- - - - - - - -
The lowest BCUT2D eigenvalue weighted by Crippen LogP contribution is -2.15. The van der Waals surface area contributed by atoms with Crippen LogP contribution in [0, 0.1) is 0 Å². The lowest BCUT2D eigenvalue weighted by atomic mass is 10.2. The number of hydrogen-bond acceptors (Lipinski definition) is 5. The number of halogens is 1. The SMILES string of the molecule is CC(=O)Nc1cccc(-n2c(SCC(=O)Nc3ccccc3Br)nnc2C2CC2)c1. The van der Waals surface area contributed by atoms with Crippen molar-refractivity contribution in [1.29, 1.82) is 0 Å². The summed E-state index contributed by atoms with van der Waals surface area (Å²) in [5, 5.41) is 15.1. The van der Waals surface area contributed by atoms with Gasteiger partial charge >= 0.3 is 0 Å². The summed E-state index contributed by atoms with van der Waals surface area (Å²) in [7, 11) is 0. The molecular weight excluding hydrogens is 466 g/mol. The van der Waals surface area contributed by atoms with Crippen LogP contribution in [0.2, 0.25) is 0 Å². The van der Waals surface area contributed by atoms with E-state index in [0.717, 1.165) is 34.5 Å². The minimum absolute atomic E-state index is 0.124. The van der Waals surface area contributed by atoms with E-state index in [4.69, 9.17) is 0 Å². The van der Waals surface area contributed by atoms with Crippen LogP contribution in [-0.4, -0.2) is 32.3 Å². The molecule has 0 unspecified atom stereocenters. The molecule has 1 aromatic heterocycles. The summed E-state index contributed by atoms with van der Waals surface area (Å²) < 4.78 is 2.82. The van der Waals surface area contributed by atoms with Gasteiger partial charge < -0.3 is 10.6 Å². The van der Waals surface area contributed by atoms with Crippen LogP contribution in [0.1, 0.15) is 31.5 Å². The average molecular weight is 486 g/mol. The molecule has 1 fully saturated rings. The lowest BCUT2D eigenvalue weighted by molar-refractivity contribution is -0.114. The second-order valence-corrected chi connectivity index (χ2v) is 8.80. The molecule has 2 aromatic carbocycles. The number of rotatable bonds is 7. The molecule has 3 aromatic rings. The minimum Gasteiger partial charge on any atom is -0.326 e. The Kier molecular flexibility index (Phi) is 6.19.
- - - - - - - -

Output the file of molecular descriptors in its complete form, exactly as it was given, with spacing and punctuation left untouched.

The lowest BCUT2D eigenvalue weighted by Crippen LogP contribution is -2.15. The van der Waals surface area contributed by atoms with Crippen LogP contribution in [0, 0.1) is 0 Å². The lowest BCUT2D eigenvalue weighted by atomic mass is 10.2. The number of hydrogen-bond acceptors (Lipinski definition) is 5. The number of halogens is 1. The SMILES string of the molecule is CC(=O)Nc1cccc(-n2c(SCC(=O)Nc3ccccc3Br)nnc2C2CC2)c1. The van der Waals surface area contributed by atoms with Crippen molar-refractivity contribution in [1.29, 1.82) is 0 Å². The summed E-state index contributed by atoms with van der Waals surface area (Å²) in [5, 5.41) is 15.1. The van der Waals surface area contributed by atoms with Gasteiger partial charge >= 0.3 is 0 Å². The summed E-state index contributed by atoms with van der Waals surface area (Å²) in [7, 11) is 0. The molecular weight excluding hydrogens is 466 g/mol. The van der Waals surface area contributed by atoms with Crippen LogP contribution in [0.2, 0.25) is 0 Å². The van der Waals surface area contributed by atoms with E-state index in [0.717, 1.165) is 34.5 Å². The minimum absolute atomic E-state index is 0.124. The van der Waals surface area contributed by atoms with E-state index in [4.69, 9.17) is 0 Å². The van der Waals surface area contributed by atoms with Crippen LogP contribution in [-0.4, -0.2) is 32.3 Å². The molecule has 0 unspecified atom stereocenters. The molecule has 1 aromatic heterocycles. The summed E-state index contributed by atoms with van der Waals surface area (Å²) < 4.78 is 2.82. The van der Waals surface area contributed by atoms with Gasteiger partial charge < -0.3 is 10.6 Å². The van der Waals surface area contributed by atoms with Crippen LogP contribution in [0.1, 0.15) is 31.5 Å². The average molecular weight is 486 g/mol. The molecule has 1 fully saturated rings. The lowest BCUT2D eigenvalue weighted by molar-refractivity contribution is -0.114. The second-order valence-corrected chi connectivity index (χ2v) is 8.80. The molecule has 2 aromatic carbocycles. The number of rotatable bonds is 7. The molecule has 3 aromatic rings. The minimum Gasteiger partial charge on any atom is -0.326 e. The Kier molecular flexibility index (Phi) is 6.19.